At an institutional level, many interoperability issues were detected during fieldwork, including problems with outdated data in SIS II[10] for example, which affects migrants’ procedures. The interviewed experts not only underlined specific issues currently faced when sharing information between administrations, but also emphasized the impact of policy change in the potential misuse of personal data, insisting that hacking risks and potential security breaches are always present. Most of these issues are well described in the recent publication of research results in “Fundamental rights and the interoperability of EU information systems: borders and security”[11].

On the other hand, certain negative implications of using biometrics at borders from a societal point of view, such as exclusion or discrimination in border crossing procedures, were revealed by the above-mentioned study. For example, individuals whose fingerprints are damaged because of manual work or vulnerable groups for which the systems are not adapted yet – such as elderly people and people with disabilities (due to difficulties when providing biometrics) or children (due to changes in identifiers) – seem to have suffered discrimination due to technical or managerial limitations. Other societal problems of current biometric systems deployed at borders include the changing character of identity versus the permanent character of biometric identification, which is not always foreseen or dealt with by the policy systems, like in the cases of gender change and facial image management. Moreover, attempts of avoiding identification have at times and in some cases proved to lead to self-harm and the use of force during recent years, mainly in the south and east border of Europe. Finally, the FRA project shows extended violations of the right to be informed about how one’s personal data will be managed and stored, which proves to have a serious and direct impact on the practices of affected migrants, resulting for example in denial to provide biometric identifiers on behalf of the right holders or rejection of rightful petitions on behalf of the authorities.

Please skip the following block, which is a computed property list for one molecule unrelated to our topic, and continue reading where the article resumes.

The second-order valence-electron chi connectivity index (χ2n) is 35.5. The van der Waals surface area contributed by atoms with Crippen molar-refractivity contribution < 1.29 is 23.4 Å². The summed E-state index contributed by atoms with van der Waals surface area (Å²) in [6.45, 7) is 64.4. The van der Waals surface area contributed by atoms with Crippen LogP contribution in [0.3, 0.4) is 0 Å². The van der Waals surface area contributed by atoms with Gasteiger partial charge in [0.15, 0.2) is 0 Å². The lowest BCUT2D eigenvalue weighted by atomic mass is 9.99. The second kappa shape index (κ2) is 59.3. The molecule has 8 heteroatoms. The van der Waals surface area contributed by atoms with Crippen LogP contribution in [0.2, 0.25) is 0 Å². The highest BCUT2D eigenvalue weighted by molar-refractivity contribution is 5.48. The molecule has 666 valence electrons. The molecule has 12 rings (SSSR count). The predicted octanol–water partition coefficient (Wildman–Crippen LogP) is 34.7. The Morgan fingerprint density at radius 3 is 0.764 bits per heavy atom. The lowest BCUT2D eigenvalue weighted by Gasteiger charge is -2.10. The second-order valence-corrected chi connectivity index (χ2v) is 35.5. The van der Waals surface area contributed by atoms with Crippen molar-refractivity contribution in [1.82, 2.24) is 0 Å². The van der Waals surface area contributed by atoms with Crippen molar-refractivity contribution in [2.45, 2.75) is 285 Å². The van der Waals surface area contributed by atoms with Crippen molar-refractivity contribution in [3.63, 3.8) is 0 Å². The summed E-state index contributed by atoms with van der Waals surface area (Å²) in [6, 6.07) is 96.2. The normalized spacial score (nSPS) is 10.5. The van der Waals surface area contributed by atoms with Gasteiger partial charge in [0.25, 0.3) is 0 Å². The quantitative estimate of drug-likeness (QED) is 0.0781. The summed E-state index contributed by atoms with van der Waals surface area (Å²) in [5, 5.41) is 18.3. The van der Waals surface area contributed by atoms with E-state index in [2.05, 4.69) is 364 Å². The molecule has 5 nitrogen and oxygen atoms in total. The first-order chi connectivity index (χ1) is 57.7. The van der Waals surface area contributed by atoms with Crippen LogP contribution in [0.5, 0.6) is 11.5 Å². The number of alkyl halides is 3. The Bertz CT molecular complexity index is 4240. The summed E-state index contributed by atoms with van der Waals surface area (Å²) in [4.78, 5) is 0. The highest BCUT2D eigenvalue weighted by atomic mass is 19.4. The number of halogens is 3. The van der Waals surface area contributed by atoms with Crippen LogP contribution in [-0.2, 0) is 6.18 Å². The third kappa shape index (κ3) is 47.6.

As an outline, we could say that the increasing use of biometric data within the new European system of border control seem not to be entirely justified both in legal and social terms. This inconsistency leads to doubt in the actual proportionality of these measures and raise some questions. Are we gaining in internal security by gathering biometric data from third-country nationals? Are we protecting children by taking their biometric data when their parents are not informed adequately? Short-term solutions have proved to be politically profitable and long-term effects are invisible so far, so when we are judging the effectiveness or feasibility of gathering all this personal data, we should ask ourselves if we are asking the right questions. 

Mariano M. Zamorano is Chief Research Officer at Eticas AAEAAQAAAAAAAA0WAAAAJDFiZmExZWI2LTQyY2MtNDA1Yi1iY2Q0LWQ5MTY1MTRiYWUyNwR&C. Zamorano holds a PhD in cultural policies by the University of Barcelona. The author has an extensive experience in the development of interdisciplinary academic projects and is specialized in the sociological examination of public cultural policies and the societal impacts of technology, particularly in the field of migration.



Amoore, Louise (2006). “Biometric borders: Governing mobilities in the war on terror”, Political Geography, 25, 3, 336-351.

Bigo, Didier (2014). “The (in)securitization practices of the three universes of EU border control: Military/Navy – border guards/police – database analysts”, Security Dialogue, 3.

——————(2006). “Security, Exception, Ban and Surveillance”. In Theorizing Surveillance. The. Panopticon and Beyond, edited by David Lyon. Devon: Willan, 46-68.

Kindt, E.J. (2013). “The Need for a Consistent Legal Regulation of Biometric Data”. In Privacy and Data Protection Issues of Biometric Applications. Law, Governance and Technology Series, 12. Springer: Dordrecht.

Marin, Luisa (2017). “The deployment of drone technology in border surveillance: between techno-securitization and challenges to privacy and data protection”, in Michael Friedewald, J. Peter Burgess, Johann Cas, Walter Peissl, Rocco Bellanova, Surveillance, Privacy and Security: Citizens’ Perspectives. Taylor & Francis: London, 107-122










[10] SIS II is an information system that allows Member States law enforcement and judicial authorities to perform specific tasks by sharing relevant data.